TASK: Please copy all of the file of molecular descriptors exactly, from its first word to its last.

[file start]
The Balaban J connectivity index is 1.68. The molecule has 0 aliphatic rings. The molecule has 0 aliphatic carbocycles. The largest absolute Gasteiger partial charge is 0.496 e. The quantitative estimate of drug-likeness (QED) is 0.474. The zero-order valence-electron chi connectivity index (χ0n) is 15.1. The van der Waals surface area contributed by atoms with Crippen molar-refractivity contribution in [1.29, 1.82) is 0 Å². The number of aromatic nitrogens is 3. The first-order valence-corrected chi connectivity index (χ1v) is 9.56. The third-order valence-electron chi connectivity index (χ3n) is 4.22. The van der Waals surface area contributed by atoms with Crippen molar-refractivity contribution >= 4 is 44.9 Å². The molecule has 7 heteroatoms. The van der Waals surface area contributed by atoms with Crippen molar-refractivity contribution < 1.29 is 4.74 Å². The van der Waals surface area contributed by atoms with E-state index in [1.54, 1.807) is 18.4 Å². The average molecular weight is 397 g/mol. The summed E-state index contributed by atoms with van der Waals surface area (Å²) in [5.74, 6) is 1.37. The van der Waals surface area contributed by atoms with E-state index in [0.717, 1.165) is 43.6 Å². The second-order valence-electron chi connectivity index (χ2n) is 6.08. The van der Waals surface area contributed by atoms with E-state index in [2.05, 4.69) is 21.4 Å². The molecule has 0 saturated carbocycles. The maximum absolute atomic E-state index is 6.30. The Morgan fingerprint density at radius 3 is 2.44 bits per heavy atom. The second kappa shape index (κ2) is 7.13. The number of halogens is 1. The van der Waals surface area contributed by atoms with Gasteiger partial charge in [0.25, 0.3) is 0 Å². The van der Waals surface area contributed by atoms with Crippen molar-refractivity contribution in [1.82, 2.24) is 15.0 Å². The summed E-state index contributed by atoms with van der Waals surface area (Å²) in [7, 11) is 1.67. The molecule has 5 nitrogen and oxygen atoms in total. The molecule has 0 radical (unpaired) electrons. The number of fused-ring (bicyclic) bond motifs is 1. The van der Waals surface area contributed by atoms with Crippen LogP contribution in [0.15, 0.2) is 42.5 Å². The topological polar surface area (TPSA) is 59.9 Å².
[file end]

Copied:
The Balaban J connectivity index is 1.68. The molecule has 0 aliphatic rings. The molecule has 0 aliphatic carbocycles. The largest absolute Gasteiger partial charge is 0.496 e. The quantitative estimate of drug-likeness (QED) is 0.474. The zero-order valence-electron chi connectivity index (χ0n) is 15.1. The van der Waals surface area contributed by atoms with Crippen molar-refractivity contribution in [1.29, 1.82) is 0 Å². The number of aromatic nitrogens is 3. The first-order valence-corrected chi connectivity index (χ1v) is 9.56. The third-order valence-electron chi connectivity index (χ3n) is 4.22. The van der Waals surface area contributed by atoms with Crippen molar-refractivity contribution >= 4 is 44.9 Å². The molecule has 7 heteroatoms. The van der Waals surface area contributed by atoms with Crippen molar-refractivity contribution < 1.29 is 4.74 Å². The van der Waals surface area contributed by atoms with E-state index in [1.54, 1.807) is 18.4 Å². The average molecular weight is 397 g/mol. The summed E-state index contributed by atoms with van der Waals surface area (Å²) in [5.74, 6) is 1.37. The van der Waals surface area contributed by atoms with E-state index in [0.717, 1.165) is 43.6 Å². The second-order valence-electron chi connectivity index (χ2n) is 6.08. The van der Waals surface area contributed by atoms with E-state index in [2.05, 4.69) is 21.4 Å². The molecule has 0 saturated carbocycles. The maximum absolute atomic E-state index is 6.30. The Morgan fingerprint density at radius 3 is 2.44 bits per heavy atom. The second kappa shape index (κ2) is 7.13. The number of halogens is 1. The van der Waals surface area contributed by atoms with Gasteiger partial charge in [0.25, 0.3) is 0 Å². The van der Waals surface area contributed by atoms with Crippen molar-refractivity contribution in [1.82, 2.24) is 15.0 Å². The summed E-state index contributed by atoms with van der Waals surface area (Å²) in [7, 11) is 1.67. The molecule has 5 nitrogen and oxygen atoms in total. The molecule has 0 radical (unpaired) electrons. The number of fused-ring (bicyclic) bond motifs is 1. The van der Waals surface area contributed by atoms with Crippen LogP contribution in [0.15, 0.2) is 42.5 Å². The topological polar surface area (TPSA) is 59.9 Å².